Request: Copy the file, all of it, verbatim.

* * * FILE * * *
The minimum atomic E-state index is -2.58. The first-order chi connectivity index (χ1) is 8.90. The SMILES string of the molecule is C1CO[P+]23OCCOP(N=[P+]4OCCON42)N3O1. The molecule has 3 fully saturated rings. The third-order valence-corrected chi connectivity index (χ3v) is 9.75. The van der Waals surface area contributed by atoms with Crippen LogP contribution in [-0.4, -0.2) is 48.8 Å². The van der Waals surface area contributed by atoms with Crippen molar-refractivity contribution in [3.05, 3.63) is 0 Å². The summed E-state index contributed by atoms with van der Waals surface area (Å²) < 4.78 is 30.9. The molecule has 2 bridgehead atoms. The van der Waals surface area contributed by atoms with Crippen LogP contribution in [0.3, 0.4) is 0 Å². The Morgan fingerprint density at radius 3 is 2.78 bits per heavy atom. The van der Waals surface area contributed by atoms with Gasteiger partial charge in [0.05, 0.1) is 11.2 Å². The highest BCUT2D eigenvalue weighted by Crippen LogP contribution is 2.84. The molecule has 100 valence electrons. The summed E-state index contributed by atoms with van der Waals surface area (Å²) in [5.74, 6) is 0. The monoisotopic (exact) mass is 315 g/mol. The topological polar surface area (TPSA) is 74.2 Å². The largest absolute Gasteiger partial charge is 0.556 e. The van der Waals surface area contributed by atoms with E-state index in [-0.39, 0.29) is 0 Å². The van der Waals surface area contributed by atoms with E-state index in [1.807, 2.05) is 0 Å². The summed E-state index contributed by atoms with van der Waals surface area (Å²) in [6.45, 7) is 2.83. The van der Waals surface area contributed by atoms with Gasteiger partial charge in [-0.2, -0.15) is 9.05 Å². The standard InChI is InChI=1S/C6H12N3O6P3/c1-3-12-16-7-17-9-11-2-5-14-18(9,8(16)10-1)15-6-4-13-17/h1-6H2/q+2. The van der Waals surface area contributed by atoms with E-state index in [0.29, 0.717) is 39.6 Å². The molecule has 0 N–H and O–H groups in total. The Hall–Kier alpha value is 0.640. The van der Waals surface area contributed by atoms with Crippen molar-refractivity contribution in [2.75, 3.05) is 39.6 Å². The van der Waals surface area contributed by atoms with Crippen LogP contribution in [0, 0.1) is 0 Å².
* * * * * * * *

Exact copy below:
The minimum atomic E-state index is -2.58. The first-order chi connectivity index (χ1) is 8.90. The SMILES string of the molecule is C1CO[P+]23OCCOP(N=[P+]4OCCON42)N3O1. The molecule has 3 fully saturated rings. The third-order valence-corrected chi connectivity index (χ3v) is 9.75. The van der Waals surface area contributed by atoms with Crippen LogP contribution in [-0.4, -0.2) is 48.8 Å². The van der Waals surface area contributed by atoms with Crippen molar-refractivity contribution in [3.05, 3.63) is 0 Å². The summed E-state index contributed by atoms with van der Waals surface area (Å²) < 4.78 is 30.9. The molecule has 2 bridgehead atoms. The van der Waals surface area contributed by atoms with Crippen LogP contribution in [0.3, 0.4) is 0 Å². The Morgan fingerprint density at radius 3 is 2.78 bits per heavy atom. The van der Waals surface area contributed by atoms with Gasteiger partial charge in [0.05, 0.1) is 11.2 Å². The highest BCUT2D eigenvalue weighted by Crippen LogP contribution is 2.84. The molecule has 100 valence electrons. The summed E-state index contributed by atoms with van der Waals surface area (Å²) in [5.74, 6) is 0. The monoisotopic (exact) mass is 315 g/mol. The topological polar surface area (TPSA) is 74.2 Å². The largest absolute Gasteiger partial charge is 0.556 e. The van der Waals surface area contributed by atoms with E-state index in [-0.39, 0.29) is 0 Å². The van der Waals surface area contributed by atoms with E-state index in [1.807, 2.05) is 0 Å². The summed E-state index contributed by atoms with van der Waals surface area (Å²) in [6.45, 7) is 2.83. The van der Waals surface area contributed by atoms with Gasteiger partial charge in [-0.2, -0.15) is 9.05 Å². The standard InChI is InChI=1S/C6H12N3O6P3/c1-3-12-16-7-17-9-11-2-5-14-18(9,8(16)10-1)15-6-4-13-17/h1-6H2/q+2. The van der Waals surface area contributed by atoms with E-state index in [0.29, 0.717) is 39.6 Å². The molecule has 0 N–H and O–H groups in total. The Hall–Kier alpha value is 0.640. The van der Waals surface area contributed by atoms with Crippen molar-refractivity contribution in [2.75, 3.05) is 39.6 Å². The van der Waals surface area contributed by atoms with Crippen LogP contribution in [0, 0.1) is 0 Å².